William Grifon

As the male protagonist, William de la Coeur Grifon is a man who just wants to be left alone to run his farms and businesses and to protect his property. A man of his time, he recognizes his duty to his vassals, but also to his overlord, and is leery of being drawn into the political fray.

Excerpt from The Luck of Two Magpies, copyright 2012, all rights reserved.
No distribution or reproduction without the author’s express permission

“Richard was right to enrich himself while impoverishing his enemies,” William told Elisa.

“Even if they’re his blood?”

“Does a death blow from a brother or cousin kill less than one from a stranger?”

She shook her head, grinding her teeth so hard into her lower lip he wondered that she did not draw blood. “But what has this to do with Henry Hereford er-r—Plantagenet?”

“Hereford was a part of the uprising that cost Richard’s advisors their lives. And then, this year, ever one to use his cousin’s vacillation for his own good, Hereford did accuse Thom Mowbray, Duke Norfolk, of speaking ill of the king and of threatening his vassals, and further, of murdering his uncle Gloucester.” He winked Elisa’s way. “Mowbray was Constable of Calais, y’see, and his rise to duke came only after Thom Woodstock–uncle Gloucester–was found dead.”

Her jaw dropped. “No!”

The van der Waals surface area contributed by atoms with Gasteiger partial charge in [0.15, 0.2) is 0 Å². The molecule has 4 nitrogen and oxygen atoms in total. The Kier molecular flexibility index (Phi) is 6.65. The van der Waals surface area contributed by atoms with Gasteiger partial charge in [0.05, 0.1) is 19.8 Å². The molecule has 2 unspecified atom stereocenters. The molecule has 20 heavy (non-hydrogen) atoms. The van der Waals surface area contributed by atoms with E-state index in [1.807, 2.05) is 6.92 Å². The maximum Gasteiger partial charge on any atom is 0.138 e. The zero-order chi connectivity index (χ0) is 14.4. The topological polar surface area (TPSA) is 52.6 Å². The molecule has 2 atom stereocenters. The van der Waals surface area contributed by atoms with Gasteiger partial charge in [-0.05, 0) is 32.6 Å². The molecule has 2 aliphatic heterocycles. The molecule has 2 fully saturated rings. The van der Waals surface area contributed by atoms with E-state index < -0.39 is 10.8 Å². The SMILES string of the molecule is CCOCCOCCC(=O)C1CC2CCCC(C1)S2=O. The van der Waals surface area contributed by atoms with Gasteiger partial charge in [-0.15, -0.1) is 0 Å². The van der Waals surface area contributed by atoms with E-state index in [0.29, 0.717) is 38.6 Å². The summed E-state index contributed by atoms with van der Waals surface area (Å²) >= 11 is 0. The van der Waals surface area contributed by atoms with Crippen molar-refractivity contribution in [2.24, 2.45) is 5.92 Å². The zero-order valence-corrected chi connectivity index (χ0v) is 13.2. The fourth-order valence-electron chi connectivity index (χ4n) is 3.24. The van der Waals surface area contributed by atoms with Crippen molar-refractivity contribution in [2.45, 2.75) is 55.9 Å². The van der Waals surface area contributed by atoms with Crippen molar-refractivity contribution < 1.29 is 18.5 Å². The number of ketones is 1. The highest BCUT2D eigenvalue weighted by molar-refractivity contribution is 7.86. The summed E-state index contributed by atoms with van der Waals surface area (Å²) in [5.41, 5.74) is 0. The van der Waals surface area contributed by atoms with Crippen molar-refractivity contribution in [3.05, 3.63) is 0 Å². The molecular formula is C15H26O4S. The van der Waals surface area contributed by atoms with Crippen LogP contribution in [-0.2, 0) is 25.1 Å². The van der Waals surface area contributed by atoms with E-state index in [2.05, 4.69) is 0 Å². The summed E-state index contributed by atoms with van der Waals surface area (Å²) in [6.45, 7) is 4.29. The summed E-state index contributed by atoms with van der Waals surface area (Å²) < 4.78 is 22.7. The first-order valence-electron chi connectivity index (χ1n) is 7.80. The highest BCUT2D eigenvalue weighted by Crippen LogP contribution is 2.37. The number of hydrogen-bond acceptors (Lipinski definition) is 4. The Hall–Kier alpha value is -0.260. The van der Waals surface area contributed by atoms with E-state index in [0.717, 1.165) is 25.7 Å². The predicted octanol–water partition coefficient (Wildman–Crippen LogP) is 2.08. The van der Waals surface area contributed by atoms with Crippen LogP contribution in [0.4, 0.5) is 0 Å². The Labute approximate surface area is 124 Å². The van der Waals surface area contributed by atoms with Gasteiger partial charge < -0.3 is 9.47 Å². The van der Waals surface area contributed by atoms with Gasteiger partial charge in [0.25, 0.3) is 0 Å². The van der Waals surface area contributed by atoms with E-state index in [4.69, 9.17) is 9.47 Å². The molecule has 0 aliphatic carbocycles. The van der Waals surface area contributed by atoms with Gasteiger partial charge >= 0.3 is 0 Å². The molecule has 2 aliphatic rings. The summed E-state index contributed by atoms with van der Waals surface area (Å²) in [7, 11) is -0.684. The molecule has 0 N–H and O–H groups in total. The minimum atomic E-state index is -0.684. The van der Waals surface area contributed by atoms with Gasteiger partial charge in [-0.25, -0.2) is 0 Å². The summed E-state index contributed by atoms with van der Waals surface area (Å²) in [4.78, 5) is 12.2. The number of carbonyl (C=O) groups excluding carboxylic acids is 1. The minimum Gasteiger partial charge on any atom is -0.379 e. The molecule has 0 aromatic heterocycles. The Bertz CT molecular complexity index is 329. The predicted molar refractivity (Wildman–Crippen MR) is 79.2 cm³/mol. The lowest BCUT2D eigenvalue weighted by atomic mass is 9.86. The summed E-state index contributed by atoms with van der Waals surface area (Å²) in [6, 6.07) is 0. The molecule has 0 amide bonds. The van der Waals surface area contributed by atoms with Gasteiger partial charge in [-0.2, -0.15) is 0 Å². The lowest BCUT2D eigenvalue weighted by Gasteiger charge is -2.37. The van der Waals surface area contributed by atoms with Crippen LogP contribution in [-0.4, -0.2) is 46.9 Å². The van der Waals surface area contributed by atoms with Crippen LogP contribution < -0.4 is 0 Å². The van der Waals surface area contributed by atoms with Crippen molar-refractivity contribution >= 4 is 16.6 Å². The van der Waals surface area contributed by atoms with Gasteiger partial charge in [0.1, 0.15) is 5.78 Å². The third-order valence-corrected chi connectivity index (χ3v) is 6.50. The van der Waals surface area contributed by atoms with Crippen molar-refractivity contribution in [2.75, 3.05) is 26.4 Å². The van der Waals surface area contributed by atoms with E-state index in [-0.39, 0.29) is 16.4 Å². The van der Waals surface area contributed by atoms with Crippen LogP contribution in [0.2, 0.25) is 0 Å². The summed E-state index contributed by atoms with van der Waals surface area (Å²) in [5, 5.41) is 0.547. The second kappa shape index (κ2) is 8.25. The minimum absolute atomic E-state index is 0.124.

“Aye, so, as matter of course, Mowbray did make his own accusations, that Hereford did commit treason, a charge which Henry did vehemently deny. No doubt, Richard saw them both for what they were—sycophants to treasure lust, eh? Yet, the king could not kill them so easily. Henry’s death at the least would cause a permanent rift with Uncle Lancaster, and so he ordered them to Gosford Green, but before they did enter the lists, he saw the better solution to his problem, and banished cousin Mowbray to Venice in perpetuity, and cousin Hereford to Paris for ten years. And so you have it. Hereford’s life is charmed because his father is a power the King would not reckon with, because Hereford plays on Richard’s childhood love of him, and because Hereford is a master player of politics.” Was it any wonder he wished to remain here with Elisa and away from all that scheming? “But see, wife, if Gloucester is dead and Hereford is right in calling his cousin Mowbray the killer, what odds are there that some one will see to Henry Hereford’s death? And this Henry sees as well.”

“Henry Hereford and Thomas Gloucester. And all for money. Tsk-tsk…” She shook her head.

How was a man to know when the securing of more silver for the good of his family was greed? Thom Woodcock, duke Gloucester. His canny, compelling gaze and oft’ down-turned mouth. Murdered.

Outside, the moaning wind and slashing rain warned William to beware. “All this time passed, my heart. I can not think how it would be to be dead and not see my sons grow to manhood, not to teach them as my father did teach me.”

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